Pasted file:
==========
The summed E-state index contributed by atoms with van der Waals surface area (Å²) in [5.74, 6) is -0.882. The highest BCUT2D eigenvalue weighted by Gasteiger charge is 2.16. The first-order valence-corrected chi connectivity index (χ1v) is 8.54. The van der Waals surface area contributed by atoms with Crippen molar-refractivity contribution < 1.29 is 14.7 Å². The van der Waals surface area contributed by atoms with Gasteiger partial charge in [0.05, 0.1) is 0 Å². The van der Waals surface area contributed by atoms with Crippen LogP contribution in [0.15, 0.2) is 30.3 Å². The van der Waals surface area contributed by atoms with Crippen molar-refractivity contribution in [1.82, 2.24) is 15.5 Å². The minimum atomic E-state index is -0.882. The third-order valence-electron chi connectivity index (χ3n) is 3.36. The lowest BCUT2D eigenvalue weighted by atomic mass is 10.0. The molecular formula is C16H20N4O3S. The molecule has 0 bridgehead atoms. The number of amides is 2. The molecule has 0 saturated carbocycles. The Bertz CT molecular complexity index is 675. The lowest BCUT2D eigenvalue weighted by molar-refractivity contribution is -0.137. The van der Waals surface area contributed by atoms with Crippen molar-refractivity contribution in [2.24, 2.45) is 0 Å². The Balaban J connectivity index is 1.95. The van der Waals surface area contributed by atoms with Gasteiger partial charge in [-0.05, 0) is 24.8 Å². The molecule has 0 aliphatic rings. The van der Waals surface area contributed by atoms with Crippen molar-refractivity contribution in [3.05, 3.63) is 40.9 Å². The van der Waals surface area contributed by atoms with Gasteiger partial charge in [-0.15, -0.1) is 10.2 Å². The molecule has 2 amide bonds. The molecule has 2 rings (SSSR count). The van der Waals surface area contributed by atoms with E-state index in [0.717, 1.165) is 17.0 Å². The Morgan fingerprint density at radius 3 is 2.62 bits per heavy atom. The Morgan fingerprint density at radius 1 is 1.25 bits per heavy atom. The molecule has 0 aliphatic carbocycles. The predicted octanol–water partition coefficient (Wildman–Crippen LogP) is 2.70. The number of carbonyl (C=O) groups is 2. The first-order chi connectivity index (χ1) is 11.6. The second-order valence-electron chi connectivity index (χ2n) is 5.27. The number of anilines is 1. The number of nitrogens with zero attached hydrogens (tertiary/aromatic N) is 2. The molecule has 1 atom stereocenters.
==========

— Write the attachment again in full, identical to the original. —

The summed E-state index contributed by atoms with van der Waals surface area (Å²) in [5.74, 6) is -0.882. The highest BCUT2D eigenvalue weighted by Gasteiger charge is 2.16. The first-order valence-corrected chi connectivity index (χ1v) is 8.54. The van der Waals surface area contributed by atoms with Crippen molar-refractivity contribution < 1.29 is 14.7 Å². The van der Waals surface area contributed by atoms with Gasteiger partial charge in [0.05, 0.1) is 0 Å². The van der Waals surface area contributed by atoms with Crippen LogP contribution in [0.15, 0.2) is 30.3 Å². The van der Waals surface area contributed by atoms with Crippen molar-refractivity contribution in [1.82, 2.24) is 15.5 Å². The minimum atomic E-state index is -0.882. The third-order valence-electron chi connectivity index (χ3n) is 3.36. The lowest BCUT2D eigenvalue weighted by atomic mass is 10.0. The molecular formula is C16H20N4O3S. The molecule has 0 bridgehead atoms. The number of amides is 2. The molecule has 0 saturated carbocycles. The Bertz CT molecular complexity index is 675. The lowest BCUT2D eigenvalue weighted by molar-refractivity contribution is -0.137. The van der Waals surface area contributed by atoms with Crippen molar-refractivity contribution in [2.24, 2.45) is 0 Å². The Balaban J connectivity index is 1.95. The van der Waals surface area contributed by atoms with Gasteiger partial charge in [-0.05, 0) is 24.8 Å². The molecule has 0 aliphatic rings. The van der Waals surface area contributed by atoms with Crippen molar-refractivity contribution in [3.05, 3.63) is 40.9 Å². The van der Waals surface area contributed by atoms with Gasteiger partial charge in [-0.15, -0.1) is 10.2 Å². The molecule has 2 amide bonds. The molecule has 2 rings (SSSR count). The van der Waals surface area contributed by atoms with E-state index in [0.717, 1.165) is 17.0 Å². The Morgan fingerprint density at radius 3 is 2.62 bits per heavy atom. The Morgan fingerprint density at radius 1 is 1.25 bits per heavy atom. The molecule has 0 aliphatic carbocycles. The predicted octanol–water partition coefficient (Wildman–Crippen LogP) is 2.70. The number of carbonyl (C=O) groups is 2. The first-order chi connectivity index (χ1) is 11.6. The second-order valence-electron chi connectivity index (χ2n) is 5.27. The number of anilines is 1. The number of nitrogens with zero attached hydrogens (tertiary/aromatic N) is 2. The molecule has 1 atom stereocenters.